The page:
@Alistar: You'd be surprised just how much I can load in that Jeep Wrangler, my man; but I can't haul a refrigerator or a tree in the back simply because of the convertible top blocking the tailgate area. The only way I could do so would be to remove the top entirely. That's why the Wrangler is an SUV, not a truck in the conventional sense. Yes, I could ask for changes in the model--I'd really like to see the 'Flip-n-Fold back seats instead of what the 4-door Wrangler currently carries; it'd give more flat floor space and it's not like 'flip-n-fold' is anything new. Station wagons had them 60 years ago.

As I stated before, I have no real need for a full-sized truck; I simply want the occasional ability to carry something that simply won't fit in my existing vehicle. A 4-foot wide bed that would allow me to carry full sheets of plywood (or boards, or extruded foam insulation or trees or etc...) while offering an aerodynamic cover and coupe/convertible cruising/economy driving is a huge advantage for those with only an occasional need for outsize hauling capability. My Jeep can pull a 3,000 pound trailer, but because I live in a townhouse I have no place to park said trailer securely or with any level of concealment from neighbors (HOAs are grief). A vehicle like this meets the need for a second vehicle, a more economical street cruiser and a light truck for that occasional load. It's also not going to be 23 feet long and sticking its nose/tail out into the driving lane of the street, either.

@Alistar: You really don't understand the appeal of a Jeep, do you? What other convertible (soft top) car can you buy where a replacement top costs a mere $500? What other convertible car can you buy that can go truly off-road; I don't mean simply driving old logging roads, but going places where only a four-wheel-drive vehicle can go--like those whale-sized trucks of yours--yet have the agility to squeeze between trees where that big truck can't go and simply have open-air fun as well? What other convertible car has four doors and can seat five comfortably and still carry camping gear--including tents--for those five people?

Simply put, there are things your big full-sized truck can do, and things it can't. Just as there are things my Jeep can do and your truck can't. The fact that you can buy a 4-door Jeep Wrangler for less than $25,000 and still have all that capability compared to the $30,000 plus for a hard-top-only road whale made the Jeep the better choice for me. I don't claim to have the same needs or desires as you. That doesn't mean I couldn't use a pickup bed on occasion, but it's the exception for me, not the rule.

With a rig like this I could have that ability to haul the unusual load and let me turn the Jeep into a fun-and-foul-weather-only vehicle. It's abilities on snow and ice have proven themselves to me over any other vehicle I've owned--including a D-50 equivalent Mitsubishi pickup back in the '80s. I don't want size. I don't want massive towing capacities. I don't need to haul a ton of stone (well, not often anyway). Simply put, I don't need a full-time truck. If I buy a Gladiator, I intend it to be fun as well as functional. But I won't buy any other truck-only vehicle. That's me.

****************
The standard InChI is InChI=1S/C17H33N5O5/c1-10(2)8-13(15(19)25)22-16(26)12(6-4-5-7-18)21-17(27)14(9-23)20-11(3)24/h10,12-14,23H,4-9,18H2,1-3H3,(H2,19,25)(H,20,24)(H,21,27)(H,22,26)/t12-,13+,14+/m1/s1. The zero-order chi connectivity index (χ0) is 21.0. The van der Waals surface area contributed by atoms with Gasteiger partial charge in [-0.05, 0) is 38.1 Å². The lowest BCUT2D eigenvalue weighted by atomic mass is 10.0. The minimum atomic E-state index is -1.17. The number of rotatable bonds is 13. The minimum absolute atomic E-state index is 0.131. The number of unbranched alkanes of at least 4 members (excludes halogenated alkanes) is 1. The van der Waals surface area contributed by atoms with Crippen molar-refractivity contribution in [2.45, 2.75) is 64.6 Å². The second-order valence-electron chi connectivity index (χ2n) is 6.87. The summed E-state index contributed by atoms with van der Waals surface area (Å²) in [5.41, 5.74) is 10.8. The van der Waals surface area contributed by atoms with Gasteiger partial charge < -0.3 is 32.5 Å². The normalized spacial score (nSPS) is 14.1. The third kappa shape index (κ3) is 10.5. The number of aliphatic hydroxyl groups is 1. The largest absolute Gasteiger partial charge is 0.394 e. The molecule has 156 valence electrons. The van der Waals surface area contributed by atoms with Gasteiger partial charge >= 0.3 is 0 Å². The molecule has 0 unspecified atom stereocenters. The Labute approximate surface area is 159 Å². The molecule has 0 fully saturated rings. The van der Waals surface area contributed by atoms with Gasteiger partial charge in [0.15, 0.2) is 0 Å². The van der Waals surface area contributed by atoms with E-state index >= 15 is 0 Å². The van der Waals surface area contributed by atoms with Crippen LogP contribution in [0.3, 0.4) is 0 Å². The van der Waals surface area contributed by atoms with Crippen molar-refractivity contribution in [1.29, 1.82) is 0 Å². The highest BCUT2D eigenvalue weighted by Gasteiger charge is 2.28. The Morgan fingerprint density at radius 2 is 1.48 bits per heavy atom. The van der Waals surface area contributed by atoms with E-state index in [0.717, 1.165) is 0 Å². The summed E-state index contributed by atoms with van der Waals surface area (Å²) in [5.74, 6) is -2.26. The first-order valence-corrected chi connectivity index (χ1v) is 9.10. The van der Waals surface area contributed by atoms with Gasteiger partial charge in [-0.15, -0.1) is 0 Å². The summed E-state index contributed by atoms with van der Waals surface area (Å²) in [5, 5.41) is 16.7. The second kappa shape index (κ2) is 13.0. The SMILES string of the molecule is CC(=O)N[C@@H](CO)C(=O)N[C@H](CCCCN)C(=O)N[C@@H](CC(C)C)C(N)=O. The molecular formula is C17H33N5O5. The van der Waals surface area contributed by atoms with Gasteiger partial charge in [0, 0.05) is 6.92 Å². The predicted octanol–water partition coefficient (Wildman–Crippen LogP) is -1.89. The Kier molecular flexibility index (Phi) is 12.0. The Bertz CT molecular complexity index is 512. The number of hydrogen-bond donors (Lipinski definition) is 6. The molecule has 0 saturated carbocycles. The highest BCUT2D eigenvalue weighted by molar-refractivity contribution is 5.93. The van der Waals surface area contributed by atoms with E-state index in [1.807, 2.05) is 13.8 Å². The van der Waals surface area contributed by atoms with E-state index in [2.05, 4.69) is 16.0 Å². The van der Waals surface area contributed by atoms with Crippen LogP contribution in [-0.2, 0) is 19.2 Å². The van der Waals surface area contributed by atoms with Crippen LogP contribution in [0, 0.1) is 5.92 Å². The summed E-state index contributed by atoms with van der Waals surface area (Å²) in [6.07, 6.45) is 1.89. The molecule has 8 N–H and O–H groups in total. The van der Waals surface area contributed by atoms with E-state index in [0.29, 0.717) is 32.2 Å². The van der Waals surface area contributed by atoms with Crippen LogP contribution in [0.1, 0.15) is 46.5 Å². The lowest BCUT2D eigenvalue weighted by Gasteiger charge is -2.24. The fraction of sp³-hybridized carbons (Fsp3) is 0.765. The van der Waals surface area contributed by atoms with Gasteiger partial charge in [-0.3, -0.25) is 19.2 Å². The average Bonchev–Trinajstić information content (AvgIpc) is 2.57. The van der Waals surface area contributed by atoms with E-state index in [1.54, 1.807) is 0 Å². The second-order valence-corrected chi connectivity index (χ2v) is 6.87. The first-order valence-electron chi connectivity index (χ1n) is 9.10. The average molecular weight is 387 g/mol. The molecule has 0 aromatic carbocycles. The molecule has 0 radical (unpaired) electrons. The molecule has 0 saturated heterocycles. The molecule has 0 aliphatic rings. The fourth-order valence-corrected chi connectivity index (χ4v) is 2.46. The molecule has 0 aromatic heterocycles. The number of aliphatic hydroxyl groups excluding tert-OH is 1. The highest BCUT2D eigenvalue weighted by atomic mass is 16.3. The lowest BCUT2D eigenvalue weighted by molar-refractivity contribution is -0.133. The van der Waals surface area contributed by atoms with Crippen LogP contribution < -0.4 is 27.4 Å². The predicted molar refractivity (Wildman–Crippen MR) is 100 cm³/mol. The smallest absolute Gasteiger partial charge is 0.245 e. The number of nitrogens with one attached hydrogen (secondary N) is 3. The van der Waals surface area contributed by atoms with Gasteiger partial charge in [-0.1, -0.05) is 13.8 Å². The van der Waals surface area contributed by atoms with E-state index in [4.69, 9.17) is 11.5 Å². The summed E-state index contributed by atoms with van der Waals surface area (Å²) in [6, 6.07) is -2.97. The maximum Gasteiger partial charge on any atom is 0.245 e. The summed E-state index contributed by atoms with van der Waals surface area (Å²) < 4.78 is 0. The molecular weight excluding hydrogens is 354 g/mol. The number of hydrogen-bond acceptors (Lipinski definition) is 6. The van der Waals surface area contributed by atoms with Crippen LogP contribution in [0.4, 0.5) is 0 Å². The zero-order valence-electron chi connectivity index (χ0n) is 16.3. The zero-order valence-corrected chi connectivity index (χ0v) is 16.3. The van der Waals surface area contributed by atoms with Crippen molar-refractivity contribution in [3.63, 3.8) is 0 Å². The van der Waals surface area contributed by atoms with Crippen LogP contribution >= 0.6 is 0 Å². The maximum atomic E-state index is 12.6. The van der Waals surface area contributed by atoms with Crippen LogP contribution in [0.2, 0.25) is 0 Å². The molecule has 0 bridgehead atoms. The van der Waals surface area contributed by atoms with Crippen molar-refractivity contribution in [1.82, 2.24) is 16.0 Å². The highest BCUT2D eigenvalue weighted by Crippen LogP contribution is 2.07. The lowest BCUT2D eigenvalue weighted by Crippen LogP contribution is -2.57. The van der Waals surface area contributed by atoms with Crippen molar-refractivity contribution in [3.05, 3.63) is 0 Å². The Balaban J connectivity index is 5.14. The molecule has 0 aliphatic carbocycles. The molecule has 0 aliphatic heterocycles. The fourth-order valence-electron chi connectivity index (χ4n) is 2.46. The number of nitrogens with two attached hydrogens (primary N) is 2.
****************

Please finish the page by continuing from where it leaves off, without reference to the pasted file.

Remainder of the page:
Do I consider my Jeep equivalent to an F-150? No. Do I consider an F-150 equivalent to my Jeep? No. They're different vehicles for different purposes. Let me know when the F-150 gets a removable top over the cab; then I might consider one.

In the late 70's I had an International Scout Terra Pick-up, it was basicaly a Scout II with a longer frame, with a reg cab fiberglass roof, an 6.5' bed, I could take 8 small bolts out and the roff came off, and it was a convertable! it had a 345c.i.d. V-8 truck engine in it, just like in the school busses back then, with 4:10 detriot lockers front an rear, (I know because I was able to order it like that) plus I got it with a 5 speed granny low tranny. If I had lifted that truck it would be unstoppable, it just needed mor ground clearence. The sad part is the truck rotted out from under me in just 8 yrs! and I knew thay were bad, and I had it treated with something called Z-Bart rust proofing when it was new! But that was a realy sweet truck when it was new...

@sandman 4X4: Don't you wish you could get one of those today? Without the rot that is? I remember the old IH Scout, the original Blazer, RamCharger and Bronco. Quite honestly, none of those exist any more--they got smothered by the unreasonable desire for bigger, badder pickup trucks. Only the Wrangler even comes close to what those earlier rigs were--and it's almost three times the size of its original ancestor.

Very nice cars with a good space to place the tools..those are the tool boxes...